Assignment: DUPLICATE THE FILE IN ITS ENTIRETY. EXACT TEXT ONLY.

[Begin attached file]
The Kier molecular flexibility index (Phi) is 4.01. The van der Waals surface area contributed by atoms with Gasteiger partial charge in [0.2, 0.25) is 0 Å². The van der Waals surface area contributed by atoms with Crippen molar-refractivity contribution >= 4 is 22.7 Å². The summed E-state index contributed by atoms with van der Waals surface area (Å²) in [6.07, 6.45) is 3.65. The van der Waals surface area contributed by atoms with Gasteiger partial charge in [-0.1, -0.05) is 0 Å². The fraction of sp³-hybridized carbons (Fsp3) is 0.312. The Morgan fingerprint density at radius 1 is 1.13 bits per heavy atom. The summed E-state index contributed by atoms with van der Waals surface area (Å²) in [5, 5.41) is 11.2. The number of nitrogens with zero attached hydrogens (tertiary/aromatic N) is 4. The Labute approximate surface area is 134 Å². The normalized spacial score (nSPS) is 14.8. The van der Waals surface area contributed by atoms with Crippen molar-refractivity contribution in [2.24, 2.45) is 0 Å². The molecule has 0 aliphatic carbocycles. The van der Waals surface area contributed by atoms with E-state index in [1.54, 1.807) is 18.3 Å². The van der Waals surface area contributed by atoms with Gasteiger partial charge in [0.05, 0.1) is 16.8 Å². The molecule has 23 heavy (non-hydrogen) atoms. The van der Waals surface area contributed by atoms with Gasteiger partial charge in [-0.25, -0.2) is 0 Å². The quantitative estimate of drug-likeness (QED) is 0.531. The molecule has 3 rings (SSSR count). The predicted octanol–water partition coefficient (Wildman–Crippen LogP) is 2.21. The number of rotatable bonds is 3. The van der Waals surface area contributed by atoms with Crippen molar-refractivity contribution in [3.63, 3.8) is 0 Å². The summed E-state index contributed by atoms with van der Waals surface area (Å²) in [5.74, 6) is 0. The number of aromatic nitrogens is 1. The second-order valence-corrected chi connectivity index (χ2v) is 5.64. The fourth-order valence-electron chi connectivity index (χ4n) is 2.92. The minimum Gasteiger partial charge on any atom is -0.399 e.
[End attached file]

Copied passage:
The Kier molecular flexibility index (Phi) is 4.01. The van der Waals surface area contributed by atoms with Gasteiger partial charge in [0.2, 0.25) is 0 Å². The van der Waals surface area contributed by atoms with Crippen molar-refractivity contribution >= 4 is 22.7 Å². The summed E-state index contributed by atoms with van der Waals surface area (Å²) in [6.07, 6.45) is 3.65. The van der Waals surface area contributed by atoms with Gasteiger partial charge in [-0.1, -0.05) is 0 Å². The fraction of sp³-hybridized carbons (Fsp3) is 0.312. The Morgan fingerprint density at radius 1 is 1.13 bits per heavy atom. The summed E-state index contributed by atoms with van der Waals surface area (Å²) in [5, 5.41) is 11.2. The number of nitrogens with zero attached hydrogens (tertiary/aromatic N) is 4. The Labute approximate surface area is 134 Å². The normalized spacial score (nSPS) is 14.8. The van der Waals surface area contributed by atoms with Crippen molar-refractivity contribution in [2.24, 2.45) is 0 Å². The molecule has 0 aliphatic carbocycles. The van der Waals surface area contributed by atoms with E-state index in [1.54, 1.807) is 18.3 Å². The van der Waals surface area contributed by atoms with Gasteiger partial charge in [0.05, 0.1) is 16.8 Å². The molecule has 23 heavy (non-hydrogen) atoms. The van der Waals surface area contributed by atoms with Gasteiger partial charge in [-0.25, -0.2) is 0 Å². The quantitative estimate of drug-likeness (QED) is 0.531. The molecule has 3 rings (SSSR count). The predicted octanol–water partition coefficient (Wildman–Crippen LogP) is 2.21. The number of rotatable bonds is 3. The van der Waals surface area contributed by atoms with Crippen molar-refractivity contribution in [3.63, 3.8) is 0 Å². The summed E-state index contributed by atoms with van der Waals surface area (Å²) in [5.74, 6) is 0. The number of aromatic nitrogens is 1. The second-order valence-corrected chi connectivity index (χ2v) is 5.64. The fourth-order valence-electron chi connectivity index (χ4n) is 2.92. The minimum Gasteiger partial charge on any atom is -0.399 e.